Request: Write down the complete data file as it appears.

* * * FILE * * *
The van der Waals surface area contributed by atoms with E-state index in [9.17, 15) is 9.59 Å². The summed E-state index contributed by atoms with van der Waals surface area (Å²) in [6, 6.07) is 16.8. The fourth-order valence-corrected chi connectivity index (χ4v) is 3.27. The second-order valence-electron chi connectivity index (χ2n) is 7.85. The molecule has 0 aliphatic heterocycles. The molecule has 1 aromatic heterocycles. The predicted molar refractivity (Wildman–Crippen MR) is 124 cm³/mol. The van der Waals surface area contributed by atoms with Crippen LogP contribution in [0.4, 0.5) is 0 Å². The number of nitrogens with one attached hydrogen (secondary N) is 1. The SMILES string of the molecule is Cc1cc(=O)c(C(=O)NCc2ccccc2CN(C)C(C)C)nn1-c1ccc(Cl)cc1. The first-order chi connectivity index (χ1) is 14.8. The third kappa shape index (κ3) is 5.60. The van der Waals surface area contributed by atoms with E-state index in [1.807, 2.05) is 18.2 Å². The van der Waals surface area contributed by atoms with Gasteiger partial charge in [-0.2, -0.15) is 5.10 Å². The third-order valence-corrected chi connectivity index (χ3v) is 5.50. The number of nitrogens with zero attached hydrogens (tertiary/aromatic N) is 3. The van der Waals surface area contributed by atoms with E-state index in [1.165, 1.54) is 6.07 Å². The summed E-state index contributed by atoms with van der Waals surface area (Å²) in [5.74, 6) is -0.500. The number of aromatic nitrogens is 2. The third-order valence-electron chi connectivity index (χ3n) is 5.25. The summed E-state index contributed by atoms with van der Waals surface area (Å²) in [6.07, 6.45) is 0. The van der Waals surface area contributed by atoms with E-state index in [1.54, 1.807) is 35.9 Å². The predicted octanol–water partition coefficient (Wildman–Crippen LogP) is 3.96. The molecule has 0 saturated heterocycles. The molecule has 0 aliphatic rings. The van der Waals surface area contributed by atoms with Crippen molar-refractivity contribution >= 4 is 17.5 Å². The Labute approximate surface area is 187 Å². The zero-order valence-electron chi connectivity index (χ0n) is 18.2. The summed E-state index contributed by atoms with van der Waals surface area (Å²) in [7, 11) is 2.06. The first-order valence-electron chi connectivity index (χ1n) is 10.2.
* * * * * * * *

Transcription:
The van der Waals surface area contributed by atoms with E-state index in [9.17, 15) is 9.59 Å². The summed E-state index contributed by atoms with van der Waals surface area (Å²) in [6, 6.07) is 16.8. The fourth-order valence-corrected chi connectivity index (χ4v) is 3.27. The second-order valence-electron chi connectivity index (χ2n) is 7.85. The molecule has 0 aliphatic heterocycles. The molecule has 1 aromatic heterocycles. The predicted molar refractivity (Wildman–Crippen MR) is 124 cm³/mol. The van der Waals surface area contributed by atoms with Crippen LogP contribution in [0.4, 0.5) is 0 Å². The number of nitrogens with one attached hydrogen (secondary N) is 1. The SMILES string of the molecule is Cc1cc(=O)c(C(=O)NCc2ccccc2CN(C)C(C)C)nn1-c1ccc(Cl)cc1. The first-order chi connectivity index (χ1) is 14.8. The third kappa shape index (κ3) is 5.60. The van der Waals surface area contributed by atoms with E-state index in [1.807, 2.05) is 18.2 Å². The van der Waals surface area contributed by atoms with Gasteiger partial charge in [-0.2, -0.15) is 5.10 Å². The third-order valence-corrected chi connectivity index (χ3v) is 5.50. The number of nitrogens with zero attached hydrogens (tertiary/aromatic N) is 3. The van der Waals surface area contributed by atoms with E-state index in [1.165, 1.54) is 6.07 Å². The summed E-state index contributed by atoms with van der Waals surface area (Å²) in [5.74, 6) is -0.500. The number of aromatic nitrogens is 2. The third-order valence-electron chi connectivity index (χ3n) is 5.25. The summed E-state index contributed by atoms with van der Waals surface area (Å²) in [6.07, 6.45) is 0. The van der Waals surface area contributed by atoms with E-state index in [1.54, 1.807) is 35.9 Å². The predicted octanol–water partition coefficient (Wildman–Crippen LogP) is 3.96. The molecule has 0 saturated heterocycles. The molecule has 0 aliphatic rings. The van der Waals surface area contributed by atoms with Crippen molar-refractivity contribution >= 4 is 17.5 Å². The Labute approximate surface area is 187 Å². The zero-order valence-electron chi connectivity index (χ0n) is 18.2. The summed E-state index contributed by atoms with van der Waals surface area (Å²) in [7, 11) is 2.06. The first-order valence-electron chi connectivity index (χ1n) is 10.2.